A conviction that is considered “substantially related” is one that “evidences present or potential unfitness of a certified public accountant or public accountant to perform the functions authorized by his or her certificate or permit in a manner consistent with the public health, safety, or welfare.”  By regulation, the Board specifies that any crime involving dishonesty, fraud or breach of fiduciary responsibility, or any violation of the California Accountancy Act, are included in this definition.

Board newsletters and other enforcement documents have highlighted the following kinds of convictions as infractions that net disciplinary action against California accountants:

  • tax evasion
  • bank fraud
  • carjacking
  • forgery
  • mail fraud
  • grand theft

 

This is not a definitive or exhaustive list.  Rather, we just wanted to provide some examples for your information.

Ultimately, we strongly recommend you consult an attorney if you need to assess whether your particular conviction could potentially raise a red flag in the eyes of the Board of Accountancy or a court to be substantially related to accounting.

 

What is a Conviction According to Board of Accountancy Criteria?

For the purposes of the Board of Accountancy, a conviction is any felony and misdemeanor conviction secured by a guilty plea or verdict, a no contest plea, or a conviction that could later be expunged under California Penal Code Section 1203.4.

The Board can act in response to a conviction when the time for appeal has passed, the judgment of conviction was affirmed on appeal, or an order granting probation is handed down, suspending imposition of sentence.  Nevertheless, the reporting obligations outlined below define convictions more broadly to include initial pleas and sentence pronouncements.

 

What are Reportable Events?

Just as for doctors and lawyers, accountants in California are subject to ongoing reporting obligations in connection with any criminal activity.  According to Bus. & Prof. Code 5063, accountants are obligated notify the Board of Accountancy within 30 days of certain criminal convictions.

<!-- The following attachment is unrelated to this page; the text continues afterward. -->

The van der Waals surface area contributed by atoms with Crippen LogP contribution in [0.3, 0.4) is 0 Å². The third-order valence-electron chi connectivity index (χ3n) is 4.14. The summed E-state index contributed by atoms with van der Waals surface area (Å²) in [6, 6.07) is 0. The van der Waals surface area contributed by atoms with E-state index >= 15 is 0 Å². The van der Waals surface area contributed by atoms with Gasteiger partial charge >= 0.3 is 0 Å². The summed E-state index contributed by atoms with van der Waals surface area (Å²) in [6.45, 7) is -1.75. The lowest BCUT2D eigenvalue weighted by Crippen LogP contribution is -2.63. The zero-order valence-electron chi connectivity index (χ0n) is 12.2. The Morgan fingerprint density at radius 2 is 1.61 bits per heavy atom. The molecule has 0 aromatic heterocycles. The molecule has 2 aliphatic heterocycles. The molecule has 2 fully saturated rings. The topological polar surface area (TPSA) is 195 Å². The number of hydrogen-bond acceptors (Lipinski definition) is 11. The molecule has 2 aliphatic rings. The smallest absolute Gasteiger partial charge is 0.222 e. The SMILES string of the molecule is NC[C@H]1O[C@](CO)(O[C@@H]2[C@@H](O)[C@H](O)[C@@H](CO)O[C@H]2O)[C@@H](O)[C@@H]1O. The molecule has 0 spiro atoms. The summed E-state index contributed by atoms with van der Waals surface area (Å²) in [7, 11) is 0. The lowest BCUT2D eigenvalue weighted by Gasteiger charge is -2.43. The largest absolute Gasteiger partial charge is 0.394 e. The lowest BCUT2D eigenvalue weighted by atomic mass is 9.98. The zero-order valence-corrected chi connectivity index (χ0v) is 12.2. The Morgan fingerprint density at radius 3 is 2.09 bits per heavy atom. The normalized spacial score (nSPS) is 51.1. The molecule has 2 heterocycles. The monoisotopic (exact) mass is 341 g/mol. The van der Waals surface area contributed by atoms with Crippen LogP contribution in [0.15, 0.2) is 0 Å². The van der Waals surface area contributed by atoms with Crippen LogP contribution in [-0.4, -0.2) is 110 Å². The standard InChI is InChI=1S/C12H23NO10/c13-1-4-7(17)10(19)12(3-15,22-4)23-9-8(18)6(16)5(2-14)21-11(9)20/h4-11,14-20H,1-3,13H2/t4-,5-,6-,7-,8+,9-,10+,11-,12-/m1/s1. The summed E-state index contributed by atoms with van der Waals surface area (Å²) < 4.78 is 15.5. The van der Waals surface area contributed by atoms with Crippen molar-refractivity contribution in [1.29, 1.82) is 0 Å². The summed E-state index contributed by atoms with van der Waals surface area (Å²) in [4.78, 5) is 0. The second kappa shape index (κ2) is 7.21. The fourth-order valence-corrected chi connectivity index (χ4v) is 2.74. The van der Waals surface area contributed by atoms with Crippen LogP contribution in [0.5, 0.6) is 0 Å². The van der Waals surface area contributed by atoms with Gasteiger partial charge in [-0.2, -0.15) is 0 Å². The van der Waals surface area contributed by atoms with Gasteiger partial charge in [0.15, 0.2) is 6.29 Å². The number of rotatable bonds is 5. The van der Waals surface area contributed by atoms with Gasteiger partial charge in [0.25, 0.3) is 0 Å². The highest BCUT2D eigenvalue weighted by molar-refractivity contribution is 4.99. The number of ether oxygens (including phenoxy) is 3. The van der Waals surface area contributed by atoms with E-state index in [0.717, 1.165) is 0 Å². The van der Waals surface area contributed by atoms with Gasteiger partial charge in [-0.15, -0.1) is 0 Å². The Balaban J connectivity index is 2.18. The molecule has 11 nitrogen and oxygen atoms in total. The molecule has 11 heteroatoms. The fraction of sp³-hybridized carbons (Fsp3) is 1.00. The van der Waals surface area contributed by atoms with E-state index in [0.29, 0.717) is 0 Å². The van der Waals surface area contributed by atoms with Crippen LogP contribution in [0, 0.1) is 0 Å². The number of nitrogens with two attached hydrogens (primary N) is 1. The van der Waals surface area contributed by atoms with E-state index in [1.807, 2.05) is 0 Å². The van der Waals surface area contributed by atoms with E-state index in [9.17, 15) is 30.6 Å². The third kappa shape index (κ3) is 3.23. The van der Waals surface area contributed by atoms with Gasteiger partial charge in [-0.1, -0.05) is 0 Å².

The courts in which such convictions have taken place also have reporting obligations.

 

  1. Will I be able to fight for my license?

Indeed, you have options in fighting for your license if you receive an accusation from the Board of Accountancy.  You could negotiate a favorable settlement with the Board.  Additionally, you have the right to a hearing in before an administrative law judge.  In your hearing, you can exercise your right to discovery of relevant evidence to prepare for and you will be able to present evidence and cross-examine witnesses during the proceeding.  Another option is to present key evidence demonstrating that you have been rehabilitated from your crime.

If all else fails and you still lose your permit or certificate, down the line you will be able to petition the Board for reinstatement.

 

Our California Criminal Defense Attorneys Can Assist You.

Are you or a loved one an accountant who has been charged with a crime and you want to hire the best possible attorney for representation?  If so, then we invite you to contact us at Spodek Law Group. We will be glad to provide a free consultation in office or by phone. We have local offices in Los Angeles, San Francisco, the San Fernando Valley, Long Beach, Orange County, Ventura, Riverside,  San Bernardino, Rancho Cucamonga, San Diego, Pasadena, Sacramento, Oakland, San Jose and throughout California.